Shadow in Design: “More than meets the eye”
Have you ever taken a moment to notice how a sunbeam light changes the colors of objects and cast shadows?
Most of us are so accustomed to light and shadows that we rarely pay attention to it or think about how they “work”. Regardless, they provide visual cues with whom we interact throughout every single day. They give us information about texture, positions, distance, and other physical and tactile qualities.
Paying attention to the interaction of light and shadow in real life can give designers ideas on how to make designs look more life-like (if the goal is realistic appearance).
Shadows create depth in the interface which helps us to differentiate UI elements. However, adding elements of light and shadow into the design is not as simple as it sounds. Sometimes designers get carried away and by overdoing effects they make an otherwise decent-looking design look tacky. This often happens due to a lack of understanding of shadows.
Material Design is one of the frameworks that is devoted to the philosophy of the shadows. This android-oriented design language consists of guidelines and proposals on best practices of UI design.
In this article we’ll go through several subject matters: early days of GUI, basics about the light and shadows, shadows according to Material Design and in the end, we’ll go through, step by step, an example on how to create a good shadow on a specific design element.
The early days…
In the early days, interfaces objects mimicked their real-world counterparts in how they appear (materials emulation) and how users can interact with them. The goal was to make interface objects familiar to users by using the well-known concepts. This is also known as “skeuomorphic” design. The best example of this is the recycled bin icon used for thrown away files. Early versions of Apple’s mobile OS used skeuomorphism heavily across its user interfaces: shiny buttons looked like “real” buttons, photos had white borders so they looked like physical photos, iBooks were designed like a real-life bookshelf, etc.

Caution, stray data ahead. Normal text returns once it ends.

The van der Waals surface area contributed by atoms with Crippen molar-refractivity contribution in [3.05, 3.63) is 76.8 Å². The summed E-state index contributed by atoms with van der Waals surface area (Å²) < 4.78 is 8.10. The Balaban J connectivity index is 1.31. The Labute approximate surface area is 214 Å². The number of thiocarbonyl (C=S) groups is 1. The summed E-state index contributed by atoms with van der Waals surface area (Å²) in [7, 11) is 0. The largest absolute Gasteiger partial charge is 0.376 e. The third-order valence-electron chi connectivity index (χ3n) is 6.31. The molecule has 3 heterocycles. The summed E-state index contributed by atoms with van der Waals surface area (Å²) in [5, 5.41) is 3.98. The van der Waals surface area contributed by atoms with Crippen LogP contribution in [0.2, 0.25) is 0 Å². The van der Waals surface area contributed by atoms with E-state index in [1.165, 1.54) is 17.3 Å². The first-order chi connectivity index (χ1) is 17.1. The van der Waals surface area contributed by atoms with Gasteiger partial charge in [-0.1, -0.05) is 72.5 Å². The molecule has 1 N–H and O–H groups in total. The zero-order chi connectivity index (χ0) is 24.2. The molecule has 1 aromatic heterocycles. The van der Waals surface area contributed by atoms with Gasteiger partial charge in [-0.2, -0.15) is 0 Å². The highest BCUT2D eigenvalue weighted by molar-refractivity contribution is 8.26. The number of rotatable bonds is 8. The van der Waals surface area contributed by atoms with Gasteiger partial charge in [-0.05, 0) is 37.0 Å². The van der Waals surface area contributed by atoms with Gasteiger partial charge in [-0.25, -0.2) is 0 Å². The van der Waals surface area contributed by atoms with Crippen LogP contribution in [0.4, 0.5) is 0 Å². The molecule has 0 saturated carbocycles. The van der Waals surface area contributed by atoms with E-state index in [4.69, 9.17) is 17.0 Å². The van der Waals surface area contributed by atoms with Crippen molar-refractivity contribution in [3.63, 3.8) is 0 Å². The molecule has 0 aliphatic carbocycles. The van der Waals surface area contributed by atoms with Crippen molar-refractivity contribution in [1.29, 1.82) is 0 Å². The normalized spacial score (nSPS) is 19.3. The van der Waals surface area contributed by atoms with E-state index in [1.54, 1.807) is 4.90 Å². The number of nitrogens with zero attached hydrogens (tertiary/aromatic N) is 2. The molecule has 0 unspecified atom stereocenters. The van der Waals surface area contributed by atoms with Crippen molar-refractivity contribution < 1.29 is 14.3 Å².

Designers and developers invested a great amount of time into making just about everything on GUI appear realistic. They have used various pseudo-3D effects like shadows, gradients, and highlights to give an impression to a user that they can interact with those elements. Even though visual elements vary from an application to an application, users rely on two assumptions:
- elements that look raised can be pressed down (e.g. buttons)
- elements that look sunken can be filled in (e.g. input fields)
The following image shows how the usage of shadow on the Windows 95 Setup box helped users to understand which elements are interactive, and which ones are not.
These days it is widely debated whether users are so accustomed to interacting with GUI that skeuomorphism is no longer needed. Opponents of skeuomorphism say that interfaces with natural-looking objects look crowded and that objects who mimick their real-world counterparts are meaningless to users today. On the other hand, proponents argue that humans will never be accustomed to the digital world as we are to the physical world so the skeuomorphic design concepts should not be abandoned.
For every action, there is a reaction. In the world of design, flat design was a reaction “against” skeuomorphism. In both Windows 8 (2012) and iOS7 (2013), we have seen a rather bold transition to flat design. Once shiny buttons lost their depth, icons no longer had the drop shadows, and the gradients were used minimally.
Designers have begun to realize the usability issues (usability problems = bad site) of flat design such as low distinctiveness of the user interface and poor comprehension of possible actions. As a result, a more balanced interpretation of flat design emerged: “almost flat” or “flat 2.0” design. This design style is mostly flat, but it uses subtle shadows, highlights, and layers to create depth in the UI. The best example of this flat 2.0 is Google’s Material Design, with the principles borrowed from physics. It provides simplicity without sacrificing visual cues.
As previously mentioned, incorporating shadows into designs is not always straightforward. This and many other aspects of design are untangled in Material Design, an android-oriented design language created by Google. It consists of guidelines, components, and tools that support the best practices of UI design. According to Google, Material simplifies the collaboration between designers ad developers, which in the end helps teams to create more quickly beautiful products.
“Material Design is inspired by the physical world and its textures, including how they reflect light and cast shadows.” — material.io
Shadows by Material Design